Minimizing our cotton miles
by growing our cotton in Turkey and manufacturing in Europe, instead of the Far East, we drastically reduce the distance our underwear travels and nothing is transported by plane.
What’s behind the ‘Made In’ label of many clothing brands?
A garment’s ‘Made In’ label can be very misleading. It indicates the country in which a garment has been assembled into a finished product, but says little of the supply chain that got it there. Many stages will have preceded the final assembly stage: growing the cotton, spinning the fibre into a yarn, knitting the fabric, dyeing and finishing the fabric, and cutting the fabric etc. And it is not unusual for each of these stages to take place in a different country.
Based on the ‘Made In’ label alone it’s impossible for a consumer to know the complete history and provenance of a product. Consider this: it’s possible to have a garment made with cotton grown in Turkey, spun in Thailand, made into a fabric in China, cut and assembled into a final garment in the US, and sold in a shop in Europe. The garment would carry a ‘Made in USA’ label, but would have travelled 40,000 km around the world, across three continents.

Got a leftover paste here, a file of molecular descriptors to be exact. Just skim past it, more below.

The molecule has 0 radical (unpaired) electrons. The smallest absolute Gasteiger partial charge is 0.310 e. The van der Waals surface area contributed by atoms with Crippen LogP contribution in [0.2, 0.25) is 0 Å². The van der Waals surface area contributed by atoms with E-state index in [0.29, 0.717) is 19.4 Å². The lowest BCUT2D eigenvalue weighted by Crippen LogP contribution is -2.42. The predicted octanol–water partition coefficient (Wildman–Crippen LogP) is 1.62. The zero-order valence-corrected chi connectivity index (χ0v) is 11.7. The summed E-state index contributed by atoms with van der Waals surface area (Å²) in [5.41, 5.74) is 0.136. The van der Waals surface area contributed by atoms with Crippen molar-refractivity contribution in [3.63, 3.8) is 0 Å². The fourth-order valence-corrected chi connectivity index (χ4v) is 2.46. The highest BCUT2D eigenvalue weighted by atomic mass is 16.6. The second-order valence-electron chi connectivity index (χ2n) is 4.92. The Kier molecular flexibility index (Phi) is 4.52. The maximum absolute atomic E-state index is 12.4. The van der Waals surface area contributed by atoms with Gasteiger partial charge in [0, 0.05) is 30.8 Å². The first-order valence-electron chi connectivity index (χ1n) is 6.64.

Yet, generally, the farther a garment travels during the production process the greater the fuel consumption, and therefore the release of CO2 into the atmosphere.
Bluebuck underwear is entirely produced in Europe
To minimise our impact on climate change Bluebuck avoids a far-flung supply chain. Instead, we employ one in which the links are relatively close together.
Here’s how it works:
So the total distance travelled by our underwear, from the raw cotton in Turkey to storage in our UK warehouse, is about 6,000km.
You may have noticed that all our undies are transported by road, never by air. That’s because, on average, road transport creates 75% less CO2 emissions than short-haul air transport. As a comparison, that means that road transport of a pair of Bluebuck briefs over 2,000km (the distance from Portugal to the UK) generates 95% less CO2 than flying the equivalent garment from Asia to the UK!